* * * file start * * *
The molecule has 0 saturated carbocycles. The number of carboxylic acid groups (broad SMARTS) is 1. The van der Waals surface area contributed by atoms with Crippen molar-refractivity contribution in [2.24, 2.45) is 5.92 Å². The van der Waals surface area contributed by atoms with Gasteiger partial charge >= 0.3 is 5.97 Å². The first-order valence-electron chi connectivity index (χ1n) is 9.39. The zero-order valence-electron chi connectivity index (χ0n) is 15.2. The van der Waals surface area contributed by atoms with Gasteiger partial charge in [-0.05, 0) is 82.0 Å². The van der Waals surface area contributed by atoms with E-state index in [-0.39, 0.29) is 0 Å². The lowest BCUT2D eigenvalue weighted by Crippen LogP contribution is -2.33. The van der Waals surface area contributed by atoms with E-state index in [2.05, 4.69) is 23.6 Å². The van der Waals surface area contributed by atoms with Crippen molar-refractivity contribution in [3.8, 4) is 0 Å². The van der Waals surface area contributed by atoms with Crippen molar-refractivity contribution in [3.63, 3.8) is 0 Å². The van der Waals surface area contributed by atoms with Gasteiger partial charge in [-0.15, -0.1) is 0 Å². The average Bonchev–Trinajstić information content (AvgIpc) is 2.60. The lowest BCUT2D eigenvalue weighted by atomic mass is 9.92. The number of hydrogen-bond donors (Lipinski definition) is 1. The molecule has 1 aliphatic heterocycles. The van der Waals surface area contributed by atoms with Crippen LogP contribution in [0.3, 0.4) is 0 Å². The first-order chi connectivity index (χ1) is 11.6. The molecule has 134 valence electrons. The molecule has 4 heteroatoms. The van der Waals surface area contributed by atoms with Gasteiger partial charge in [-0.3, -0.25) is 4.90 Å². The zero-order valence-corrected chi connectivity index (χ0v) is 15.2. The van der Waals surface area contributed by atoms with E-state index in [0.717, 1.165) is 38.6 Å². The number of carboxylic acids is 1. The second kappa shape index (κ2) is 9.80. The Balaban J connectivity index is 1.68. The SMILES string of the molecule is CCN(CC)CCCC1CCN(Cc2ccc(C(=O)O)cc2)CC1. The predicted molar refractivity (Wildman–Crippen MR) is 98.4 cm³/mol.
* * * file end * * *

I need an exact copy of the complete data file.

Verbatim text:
The molecule has 0 saturated carbocycles. The number of carboxylic acid groups (broad SMARTS) is 1. The van der Waals surface area contributed by atoms with Crippen molar-refractivity contribution in [2.24, 2.45) is 5.92 Å². The van der Waals surface area contributed by atoms with Gasteiger partial charge >= 0.3 is 5.97 Å². The first-order valence-electron chi connectivity index (χ1n) is 9.39. The zero-order valence-electron chi connectivity index (χ0n) is 15.2. The van der Waals surface area contributed by atoms with Gasteiger partial charge in [-0.05, 0) is 82.0 Å². The van der Waals surface area contributed by atoms with E-state index in [-0.39, 0.29) is 0 Å². The lowest BCUT2D eigenvalue weighted by Crippen LogP contribution is -2.33. The van der Waals surface area contributed by atoms with E-state index in [2.05, 4.69) is 23.6 Å². The van der Waals surface area contributed by atoms with Crippen molar-refractivity contribution in [3.8, 4) is 0 Å². The van der Waals surface area contributed by atoms with Crippen molar-refractivity contribution in [3.63, 3.8) is 0 Å². The van der Waals surface area contributed by atoms with Gasteiger partial charge in [-0.15, -0.1) is 0 Å². The average Bonchev–Trinajstić information content (AvgIpc) is 2.60. The lowest BCUT2D eigenvalue weighted by atomic mass is 9.92. The number of hydrogen-bond donors (Lipinski definition) is 1. The molecule has 1 aliphatic heterocycles. The van der Waals surface area contributed by atoms with Crippen LogP contribution in [0.3, 0.4) is 0 Å². The first-order chi connectivity index (χ1) is 11.6. The molecule has 134 valence electrons. The molecule has 4 heteroatoms. The van der Waals surface area contributed by atoms with Gasteiger partial charge in [-0.3, -0.25) is 4.90 Å². The zero-order valence-corrected chi connectivity index (χ0v) is 15.2. The van der Waals surface area contributed by atoms with E-state index in [0.717, 1.165) is 38.6 Å². The number of carboxylic acids is 1. The second kappa shape index (κ2) is 9.80. The Balaban J connectivity index is 1.68. The SMILES string of the molecule is CCN(CC)CCCC1CCN(Cc2ccc(C(=O)O)cc2)CC1. The predicted molar refractivity (Wildman–Crippen MR) is 98.4 cm³/mol.